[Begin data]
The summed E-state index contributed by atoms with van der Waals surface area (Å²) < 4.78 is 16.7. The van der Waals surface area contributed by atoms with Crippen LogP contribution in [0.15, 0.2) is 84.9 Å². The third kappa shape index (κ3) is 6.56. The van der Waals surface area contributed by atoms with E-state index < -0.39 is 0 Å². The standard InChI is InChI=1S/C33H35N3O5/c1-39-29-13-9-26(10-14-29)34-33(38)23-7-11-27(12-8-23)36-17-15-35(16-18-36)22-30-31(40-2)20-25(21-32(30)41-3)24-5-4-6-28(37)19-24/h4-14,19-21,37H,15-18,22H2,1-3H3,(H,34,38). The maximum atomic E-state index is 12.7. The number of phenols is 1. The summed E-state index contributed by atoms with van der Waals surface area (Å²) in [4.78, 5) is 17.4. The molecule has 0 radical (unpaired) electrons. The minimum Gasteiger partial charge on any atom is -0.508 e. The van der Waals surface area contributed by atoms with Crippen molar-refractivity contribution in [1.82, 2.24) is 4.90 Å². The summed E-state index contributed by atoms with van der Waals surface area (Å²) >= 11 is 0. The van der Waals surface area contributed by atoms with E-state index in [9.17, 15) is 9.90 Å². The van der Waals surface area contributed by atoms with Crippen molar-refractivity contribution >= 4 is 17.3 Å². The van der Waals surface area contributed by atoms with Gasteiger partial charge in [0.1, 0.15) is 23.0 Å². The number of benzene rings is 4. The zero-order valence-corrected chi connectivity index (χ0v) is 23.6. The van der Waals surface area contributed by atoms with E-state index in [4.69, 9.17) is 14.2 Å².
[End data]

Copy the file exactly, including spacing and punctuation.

The summed E-state index contributed by atoms with van der Waals surface area (Å²) < 4.78 is 16.7. The van der Waals surface area contributed by atoms with Crippen LogP contribution in [0.15, 0.2) is 84.9 Å². The third kappa shape index (κ3) is 6.56. The van der Waals surface area contributed by atoms with E-state index < -0.39 is 0 Å². The standard InChI is InChI=1S/C33H35N3O5/c1-39-29-13-9-26(10-14-29)34-33(38)23-7-11-27(12-8-23)36-17-15-35(16-18-36)22-30-31(40-2)20-25(21-32(30)41-3)24-5-4-6-28(37)19-24/h4-14,19-21,37H,15-18,22H2,1-3H3,(H,34,38). The maximum atomic E-state index is 12.7. The number of phenols is 1. The summed E-state index contributed by atoms with van der Waals surface area (Å²) in [4.78, 5) is 17.4. The molecule has 0 radical (unpaired) electrons. The minimum Gasteiger partial charge on any atom is -0.508 e. The van der Waals surface area contributed by atoms with Crippen molar-refractivity contribution in [1.82, 2.24) is 4.90 Å². The summed E-state index contributed by atoms with van der Waals surface area (Å²) >= 11 is 0. The van der Waals surface area contributed by atoms with E-state index in [9.17, 15) is 9.90 Å². The van der Waals surface area contributed by atoms with Crippen molar-refractivity contribution >= 4 is 17.3 Å². The van der Waals surface area contributed by atoms with Gasteiger partial charge in [0.1, 0.15) is 23.0 Å². The number of benzene rings is 4. The zero-order valence-corrected chi connectivity index (χ0v) is 23.6. The van der Waals surface area contributed by atoms with E-state index in [4.69, 9.17) is 14.2 Å².